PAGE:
Politics

For Kentucky residents who have been convicted of a felony, the punishment doesn’t end when prison sentences are served and parole terms run out.

Louisville resident Michael Hiser knows this.  He said felony charges “brand you for life.”  And on Election Day, it’s a branding that does not go unnoticed.

“I can’t vote,” said Hiser, who was first convicted of a felony when he was 16-years-old.  For 25 years, he said, he battled with a drug addiction and racked up multiple felony convictions.

He is now 44 and has been sober and drug free for 11 years.  He has earned two degrees and is gaining ground on a third.

Hiser is a former teacher at Jefferson Community and Technical School and a licensed minister; since leaving prison he has volunteered more than 3,000 hours working in correctional facilities as a minister and counselor.

He most recently accepted a job with the Right Turn program in Louisville, working with at-risk youth.

But on Election Day, the progress Hiser has made turning his life around doesn’t matter, he said.  He still can’t vote.

Kentucky is one of just four states that rescind your right to vote upon a felony conviction.

That means Kentucky has about 243,000 residents (more than 180,000 of which have completed their sentence) who cannot vote, according to information provided by Kentuckians for the Commonwealth, an advocacy group.  Felons can have their rights restored only with a pardon by the governor, according to the National Conference of State Legislatures.

But filing for a pardon doesn’t interest Hiser.

“I shouldn’t have to beg,” he said.  “Voting is a right for all free people.”

State Rep. Jesse Crenshaw, a Lexington Democrat, introduced House Bill 70 in the 2014 General Assembly that called for automatic restoration of voting rights for felons. The bill did not pass.

Before faltering in the legislature, the bill was amended by a Republican-led Senate.  Included in the changes was a mandatory five-year waiting period before felons’ voting rights are restored.

Senate Majority leader Damon Thayer, a Georgetown Republican, said at the time that the waiting period “is reasonable.”

“To give an individual time to reimerse themselves in society and prove to the criminal justice system that they can be good citizens,” he said in February of this year.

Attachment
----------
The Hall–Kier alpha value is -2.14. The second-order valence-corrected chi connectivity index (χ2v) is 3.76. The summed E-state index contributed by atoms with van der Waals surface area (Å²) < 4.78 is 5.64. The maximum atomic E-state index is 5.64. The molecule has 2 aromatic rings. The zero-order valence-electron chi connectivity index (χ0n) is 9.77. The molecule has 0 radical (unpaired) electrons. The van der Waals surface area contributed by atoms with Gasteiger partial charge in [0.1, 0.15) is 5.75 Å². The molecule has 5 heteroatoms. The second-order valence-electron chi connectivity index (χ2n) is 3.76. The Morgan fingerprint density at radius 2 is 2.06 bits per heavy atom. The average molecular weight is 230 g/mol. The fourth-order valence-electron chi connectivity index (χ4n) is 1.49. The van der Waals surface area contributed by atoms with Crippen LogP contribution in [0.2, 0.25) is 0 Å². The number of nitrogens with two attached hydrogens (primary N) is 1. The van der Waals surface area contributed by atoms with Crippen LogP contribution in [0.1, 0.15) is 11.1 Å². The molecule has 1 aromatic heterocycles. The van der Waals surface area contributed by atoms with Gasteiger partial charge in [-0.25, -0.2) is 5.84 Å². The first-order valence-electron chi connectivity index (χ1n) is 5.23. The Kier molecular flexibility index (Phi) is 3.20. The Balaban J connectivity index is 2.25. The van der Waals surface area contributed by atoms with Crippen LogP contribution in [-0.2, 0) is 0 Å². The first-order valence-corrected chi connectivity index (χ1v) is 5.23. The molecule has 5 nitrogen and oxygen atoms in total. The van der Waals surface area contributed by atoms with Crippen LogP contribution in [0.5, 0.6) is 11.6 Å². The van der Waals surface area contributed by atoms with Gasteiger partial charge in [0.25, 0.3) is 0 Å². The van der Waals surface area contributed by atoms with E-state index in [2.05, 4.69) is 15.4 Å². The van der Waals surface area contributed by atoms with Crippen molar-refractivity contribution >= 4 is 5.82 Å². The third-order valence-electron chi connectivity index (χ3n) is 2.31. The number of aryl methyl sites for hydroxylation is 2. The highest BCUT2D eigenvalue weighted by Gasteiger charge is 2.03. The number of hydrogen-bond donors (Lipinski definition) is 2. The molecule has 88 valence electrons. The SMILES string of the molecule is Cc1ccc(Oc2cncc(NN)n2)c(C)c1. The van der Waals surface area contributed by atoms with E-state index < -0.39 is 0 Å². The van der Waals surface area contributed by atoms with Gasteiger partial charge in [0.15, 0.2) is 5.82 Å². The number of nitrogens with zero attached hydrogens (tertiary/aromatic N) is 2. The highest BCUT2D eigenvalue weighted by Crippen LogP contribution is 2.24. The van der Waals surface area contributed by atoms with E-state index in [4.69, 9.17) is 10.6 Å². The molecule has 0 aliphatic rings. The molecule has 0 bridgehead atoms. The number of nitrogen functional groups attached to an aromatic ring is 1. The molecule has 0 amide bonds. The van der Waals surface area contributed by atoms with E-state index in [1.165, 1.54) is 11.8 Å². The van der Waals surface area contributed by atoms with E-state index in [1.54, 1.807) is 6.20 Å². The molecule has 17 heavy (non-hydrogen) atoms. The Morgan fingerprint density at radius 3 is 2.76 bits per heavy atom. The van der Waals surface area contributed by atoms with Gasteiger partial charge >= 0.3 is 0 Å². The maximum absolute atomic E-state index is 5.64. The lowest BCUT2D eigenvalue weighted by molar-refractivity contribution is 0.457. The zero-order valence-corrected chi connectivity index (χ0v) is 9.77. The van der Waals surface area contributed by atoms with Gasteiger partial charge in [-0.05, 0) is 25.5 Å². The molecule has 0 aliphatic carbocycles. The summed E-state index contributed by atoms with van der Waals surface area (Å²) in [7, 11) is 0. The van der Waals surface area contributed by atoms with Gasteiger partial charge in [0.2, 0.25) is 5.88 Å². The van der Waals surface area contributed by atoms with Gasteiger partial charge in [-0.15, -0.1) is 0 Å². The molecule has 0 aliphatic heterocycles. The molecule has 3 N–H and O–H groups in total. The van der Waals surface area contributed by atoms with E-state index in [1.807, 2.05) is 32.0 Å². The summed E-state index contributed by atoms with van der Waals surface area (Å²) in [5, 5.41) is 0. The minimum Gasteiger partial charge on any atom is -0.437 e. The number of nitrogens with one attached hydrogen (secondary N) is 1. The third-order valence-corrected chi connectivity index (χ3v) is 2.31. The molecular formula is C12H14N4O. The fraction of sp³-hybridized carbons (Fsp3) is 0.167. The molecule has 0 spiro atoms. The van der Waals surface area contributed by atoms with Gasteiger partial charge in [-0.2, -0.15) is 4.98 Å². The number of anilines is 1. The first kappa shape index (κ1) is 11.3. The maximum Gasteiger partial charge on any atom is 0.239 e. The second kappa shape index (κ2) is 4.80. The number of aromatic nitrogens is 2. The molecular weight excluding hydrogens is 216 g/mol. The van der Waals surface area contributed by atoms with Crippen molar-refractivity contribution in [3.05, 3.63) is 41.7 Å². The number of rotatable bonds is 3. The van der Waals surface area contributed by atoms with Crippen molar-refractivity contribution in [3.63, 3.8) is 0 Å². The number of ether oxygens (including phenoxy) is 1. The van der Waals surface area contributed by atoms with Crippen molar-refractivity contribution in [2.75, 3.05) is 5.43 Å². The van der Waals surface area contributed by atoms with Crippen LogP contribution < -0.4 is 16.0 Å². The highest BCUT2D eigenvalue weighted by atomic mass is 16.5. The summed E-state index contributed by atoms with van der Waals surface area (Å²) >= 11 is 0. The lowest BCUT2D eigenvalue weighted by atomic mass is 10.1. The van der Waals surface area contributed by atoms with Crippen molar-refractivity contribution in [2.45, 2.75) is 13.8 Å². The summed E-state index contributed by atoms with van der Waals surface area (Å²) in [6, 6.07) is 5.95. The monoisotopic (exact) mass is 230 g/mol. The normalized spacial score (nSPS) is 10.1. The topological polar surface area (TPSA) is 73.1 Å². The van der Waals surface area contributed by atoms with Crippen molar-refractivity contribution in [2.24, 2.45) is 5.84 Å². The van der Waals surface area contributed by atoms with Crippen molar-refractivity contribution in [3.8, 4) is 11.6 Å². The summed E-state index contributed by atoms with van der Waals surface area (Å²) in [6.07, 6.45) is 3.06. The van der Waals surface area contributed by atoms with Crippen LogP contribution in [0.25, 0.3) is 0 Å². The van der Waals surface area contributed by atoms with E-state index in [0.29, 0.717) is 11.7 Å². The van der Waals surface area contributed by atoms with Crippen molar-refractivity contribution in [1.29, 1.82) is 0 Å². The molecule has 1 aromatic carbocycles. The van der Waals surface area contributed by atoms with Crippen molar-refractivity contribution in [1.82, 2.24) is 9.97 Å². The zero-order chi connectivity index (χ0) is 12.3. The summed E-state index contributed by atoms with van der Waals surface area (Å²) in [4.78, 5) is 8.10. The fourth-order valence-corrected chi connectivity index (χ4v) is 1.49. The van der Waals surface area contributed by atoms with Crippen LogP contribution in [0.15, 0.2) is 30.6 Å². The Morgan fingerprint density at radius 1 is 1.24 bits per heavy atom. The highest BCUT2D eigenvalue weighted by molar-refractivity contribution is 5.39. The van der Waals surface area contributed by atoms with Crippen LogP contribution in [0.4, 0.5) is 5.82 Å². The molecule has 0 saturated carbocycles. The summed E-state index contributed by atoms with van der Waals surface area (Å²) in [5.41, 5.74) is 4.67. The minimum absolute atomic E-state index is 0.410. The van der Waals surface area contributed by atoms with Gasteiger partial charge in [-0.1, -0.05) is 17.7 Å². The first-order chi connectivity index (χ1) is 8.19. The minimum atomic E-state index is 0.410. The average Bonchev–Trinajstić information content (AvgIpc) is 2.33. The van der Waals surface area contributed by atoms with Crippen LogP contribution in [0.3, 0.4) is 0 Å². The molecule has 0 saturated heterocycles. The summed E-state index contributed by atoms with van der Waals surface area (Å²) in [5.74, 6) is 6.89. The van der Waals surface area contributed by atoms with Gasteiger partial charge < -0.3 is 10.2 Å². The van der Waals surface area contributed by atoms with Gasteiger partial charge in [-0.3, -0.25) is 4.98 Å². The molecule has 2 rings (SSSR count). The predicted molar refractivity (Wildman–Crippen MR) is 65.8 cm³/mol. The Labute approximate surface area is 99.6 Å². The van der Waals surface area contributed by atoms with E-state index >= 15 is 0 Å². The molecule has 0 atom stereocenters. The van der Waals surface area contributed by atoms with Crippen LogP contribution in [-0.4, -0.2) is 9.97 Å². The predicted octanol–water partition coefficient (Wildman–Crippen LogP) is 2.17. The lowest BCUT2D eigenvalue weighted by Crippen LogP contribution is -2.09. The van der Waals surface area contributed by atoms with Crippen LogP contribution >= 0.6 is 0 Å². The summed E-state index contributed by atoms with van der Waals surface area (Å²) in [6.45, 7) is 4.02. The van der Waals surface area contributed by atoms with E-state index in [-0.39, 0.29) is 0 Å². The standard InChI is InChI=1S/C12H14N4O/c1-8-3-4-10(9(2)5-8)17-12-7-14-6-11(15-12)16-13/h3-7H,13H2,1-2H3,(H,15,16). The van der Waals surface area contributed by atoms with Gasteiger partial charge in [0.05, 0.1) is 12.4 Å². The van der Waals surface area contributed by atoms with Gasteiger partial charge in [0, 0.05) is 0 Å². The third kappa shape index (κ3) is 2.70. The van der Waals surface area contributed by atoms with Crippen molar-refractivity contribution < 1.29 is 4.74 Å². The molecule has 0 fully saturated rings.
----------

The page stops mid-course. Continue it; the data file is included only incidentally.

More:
State Rep. Darryl Owens, a Louisville Democrat, said he wasn’t very surprised at the bill’s failure.

Related:  In Kentucky the Path to Restoring Voting Rights to Felons Makes a Detour

“This is Kentucky,” Owens said.  “We are not going to be forward-looking when it comes to these types of issues.”

But Hiser is looking to the future. He said he will be able to vote again, one day—whether it’s as a Kentucky resident or not.

“I’m going to stay here and fight the fight, but after the fight can’t be fought anymore I will move,” he said.

The message that lawmakers send when they deny voting rights to felons who have served their time in prison is staunchly negative, Hiser said.

“You can come here, you can commit crimes here, you can go to prison here, but if you want to change your life and if you want to do good for the community, you need to move,” Hiser said.

Hiser said he didn’t know how important voting was when he was a 16-year-old first time felon.  It took years of education—he read the Constitution, he took political science classes—for him to understand the role he could play in society.

“Once I found out what it is to be a citizen in the community and what it is to be a part of the community, my life changed,” he said.

Hiser said he pays taxes, but questions why he must since he has no say in who is elected.

“I have no voice at the Capitol, but I have my pocket at the IRS, that’s not right,” he said.

But he wants a say and he wants to have a voice.  He said he is always telling people to vote.  Last week, at the church where he is a youth minister, he said he stood in front of the congregation and pleaded with everyone there to vote.

“It’s a right that you need to exercise,” he said.  “I don’t care who you vote for, just go vote.”

Jacob Ryan is a reporter for the Kentucky Center for Investigative Reporting.